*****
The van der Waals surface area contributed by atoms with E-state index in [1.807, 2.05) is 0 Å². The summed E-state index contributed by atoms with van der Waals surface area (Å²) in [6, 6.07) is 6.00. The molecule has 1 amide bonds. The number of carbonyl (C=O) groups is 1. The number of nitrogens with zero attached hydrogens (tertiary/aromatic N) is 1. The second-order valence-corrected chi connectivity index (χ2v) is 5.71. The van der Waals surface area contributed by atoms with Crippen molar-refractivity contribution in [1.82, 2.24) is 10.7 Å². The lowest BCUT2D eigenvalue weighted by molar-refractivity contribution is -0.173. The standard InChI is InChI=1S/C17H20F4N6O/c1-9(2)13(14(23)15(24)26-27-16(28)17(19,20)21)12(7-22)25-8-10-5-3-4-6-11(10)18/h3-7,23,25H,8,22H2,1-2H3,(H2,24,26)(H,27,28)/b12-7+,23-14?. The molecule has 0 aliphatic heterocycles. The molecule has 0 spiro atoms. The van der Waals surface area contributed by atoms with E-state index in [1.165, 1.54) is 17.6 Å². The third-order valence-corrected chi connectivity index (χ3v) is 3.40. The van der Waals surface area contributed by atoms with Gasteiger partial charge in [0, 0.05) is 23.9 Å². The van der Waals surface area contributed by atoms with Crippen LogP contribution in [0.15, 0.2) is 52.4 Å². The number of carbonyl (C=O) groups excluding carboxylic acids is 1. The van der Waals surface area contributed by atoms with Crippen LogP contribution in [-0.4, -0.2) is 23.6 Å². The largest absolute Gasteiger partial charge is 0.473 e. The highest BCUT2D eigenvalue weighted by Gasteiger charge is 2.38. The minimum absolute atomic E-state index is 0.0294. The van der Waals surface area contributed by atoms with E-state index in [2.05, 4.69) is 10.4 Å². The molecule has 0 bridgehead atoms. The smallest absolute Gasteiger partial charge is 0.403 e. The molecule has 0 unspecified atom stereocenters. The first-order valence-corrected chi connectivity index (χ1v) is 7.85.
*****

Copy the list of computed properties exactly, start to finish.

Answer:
The van der Waals surface area contributed by atoms with E-state index in [1.807, 2.05) is 0 Å². The summed E-state index contributed by atoms with van der Waals surface area (Å²) in [6, 6.07) is 6.00. The molecule has 1 amide bonds. The number of carbonyl (C=O) groups is 1. The number of nitrogens with zero attached hydrogens (tertiary/aromatic N) is 1. The second-order valence-corrected chi connectivity index (χ2v) is 5.71. The van der Waals surface area contributed by atoms with Crippen molar-refractivity contribution in [1.82, 2.24) is 10.7 Å². The lowest BCUT2D eigenvalue weighted by molar-refractivity contribution is -0.173. The standard InChI is InChI=1S/C17H20F4N6O/c1-9(2)13(14(23)15(24)26-27-16(28)17(19,20)21)12(7-22)25-8-10-5-3-4-6-11(10)18/h3-7,23,25H,8,22H2,1-2H3,(H2,24,26)(H,27,28)/b12-7+,23-14?. The molecule has 0 aliphatic heterocycles. The molecule has 0 spiro atoms. The van der Waals surface area contributed by atoms with E-state index in [1.165, 1.54) is 17.6 Å². The third-order valence-corrected chi connectivity index (χ3v) is 3.40. The van der Waals surface area contributed by atoms with Gasteiger partial charge in [0, 0.05) is 23.9 Å². The van der Waals surface area contributed by atoms with Crippen LogP contribution in [0.15, 0.2) is 52.4 Å². The number of carbonyl (C=O) groups excluding carboxylic acids is 1. The van der Waals surface area contributed by atoms with Crippen LogP contribution in [-0.4, -0.2) is 23.6 Å². The largest absolute Gasteiger partial charge is 0.473 e. The highest BCUT2D eigenvalue weighted by Gasteiger charge is 2.38. The minimum absolute atomic E-state index is 0.0294. The van der Waals surface area contributed by atoms with E-state index in [2.05, 4.69) is 10.4 Å². The molecule has 0 bridgehead atoms. The smallest absolute Gasteiger partial charge is 0.403 e. The molecule has 0 unspecified atom stereocenters. The first-order valence-corrected chi connectivity index (χ1v) is 7.85.